Numbers reveal that Peenya and Subramanyapura, an upcoming residential area in the south of the city, registered the most number of rapes in 2015, at 14 and 12, respectively. In areas such as BTM Layout and Manyata Tech Park--not in but around the city, hosting its IT workforce--not a single case was filed.
In comparison, affluent localities such as Indiranagar and Koramangala had five rape complaints each. Jayanagar saw four. Home and commercial rentals in these areas are among the highest in the city. Besides big bungalows, Indiranagar and Koramangala are known for hosting a slew of posh brand outlets and pubs.
Inspector Iyyanna Reddy B. stationed at Peenya police station said only a few rape complaints turned out to be genuine and most happened to be false cases filed after a love affair had gone wrong.
Low conviction rate
The conviction rate in cases of crime against women, especially rape and molestation, has fallen, Karnataka Director General and Inspector General of Police Rupak Kumar Dutta told IndiaSpend, explaining that this is owing largely to delay in court proceedings.
In 2012, the 709 rape complaints filed in Karnataka resulted in 46 people being convicted, Dutta said, and during the same year, less than 2% of all molestation cases (3,215) resulted in conviction. In a third of the cases (1,099), either the accused were acquitted or the case was dismissed.
However, complainants often accuse the police of bias and callousness. Nazia Begum (name changed), a 22-year-old rape survivor, told IndiaSpend she had been raped by her neighbour and a medical test had confirmed the crime. The man had been arrested, yet released on bail after a month in jail.
"Every time I step out of home, he is there to threaten me," she said, adding that the Peenya police had been less than helpful. "There must be a lot of women like me. The only solution is to take strict action against the accused."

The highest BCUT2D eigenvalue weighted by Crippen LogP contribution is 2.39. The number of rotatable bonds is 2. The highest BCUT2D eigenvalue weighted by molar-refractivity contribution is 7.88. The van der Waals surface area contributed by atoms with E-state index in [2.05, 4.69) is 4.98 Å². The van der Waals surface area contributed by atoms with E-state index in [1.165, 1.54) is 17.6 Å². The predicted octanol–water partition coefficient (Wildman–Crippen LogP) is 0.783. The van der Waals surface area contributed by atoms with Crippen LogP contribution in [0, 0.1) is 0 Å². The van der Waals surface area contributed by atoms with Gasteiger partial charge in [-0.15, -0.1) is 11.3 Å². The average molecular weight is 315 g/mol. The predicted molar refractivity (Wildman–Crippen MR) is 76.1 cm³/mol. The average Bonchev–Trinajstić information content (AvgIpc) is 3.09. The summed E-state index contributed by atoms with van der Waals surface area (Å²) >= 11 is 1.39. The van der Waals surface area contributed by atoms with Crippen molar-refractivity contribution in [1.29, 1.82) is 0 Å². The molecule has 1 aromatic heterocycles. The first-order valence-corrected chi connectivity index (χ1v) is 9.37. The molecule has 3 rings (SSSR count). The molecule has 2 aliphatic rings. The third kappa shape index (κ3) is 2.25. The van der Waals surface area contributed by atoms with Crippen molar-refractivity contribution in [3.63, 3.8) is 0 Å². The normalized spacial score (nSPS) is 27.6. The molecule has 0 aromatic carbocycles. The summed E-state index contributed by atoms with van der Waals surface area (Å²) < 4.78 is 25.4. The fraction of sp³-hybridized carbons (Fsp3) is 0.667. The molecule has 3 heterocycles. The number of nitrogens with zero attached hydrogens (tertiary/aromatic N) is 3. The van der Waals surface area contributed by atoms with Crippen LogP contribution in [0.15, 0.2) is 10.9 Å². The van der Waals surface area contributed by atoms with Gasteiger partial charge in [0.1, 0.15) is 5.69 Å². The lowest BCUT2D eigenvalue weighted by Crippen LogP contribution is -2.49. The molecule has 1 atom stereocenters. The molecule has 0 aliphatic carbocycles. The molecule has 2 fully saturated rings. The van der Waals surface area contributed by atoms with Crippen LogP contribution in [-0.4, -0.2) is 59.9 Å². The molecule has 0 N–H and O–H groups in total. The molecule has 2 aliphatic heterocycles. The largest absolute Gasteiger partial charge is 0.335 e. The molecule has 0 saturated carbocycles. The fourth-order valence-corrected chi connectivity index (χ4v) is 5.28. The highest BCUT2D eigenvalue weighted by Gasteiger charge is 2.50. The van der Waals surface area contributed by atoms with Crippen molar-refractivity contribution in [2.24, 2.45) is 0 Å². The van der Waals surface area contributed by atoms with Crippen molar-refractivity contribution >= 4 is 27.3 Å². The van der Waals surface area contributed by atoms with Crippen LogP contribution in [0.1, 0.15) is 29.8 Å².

V.S. Ugrappa, a Member of the Legislative Council and chairperson of the Legislature Subcommittee on Prevention of Violence and Sexual Abuse of Women and Children, told IndiaSpend that his committee had carried out extensive groundwork and found that the conviction rate in cases of crime against women was a mere 3% in Karnataka. Of all Karnataka districts, he said, Bengaluru Urban is the most unsafe for women.
Nearly 24% of all crimes against women reported in Karnataka in 2015 occurred in Bengaluru, data from the State Crime Records Bureau of Karnataka show.
"Women are losing trust in the judicial system owing to the delay," he said, adding that crimes against women were on the rise in the city because criminals had no fear of the law.
Ugrappa alleged that the police do not invest themselves fully in investigating cases, which emboldens offenders. He called for greater accountability on the part of investigating officers.
(Mani is a Bangalore based freelance writer and a member of 101Reporters.com, a pan-India network of grassroots reporters. Amol Dhekane, lead software engineer at 101Reporters.com, has designed the map.)
This is the second of a three-part series analysing and mapping crime in Bengaluru in the year 2015. You can read the first part here.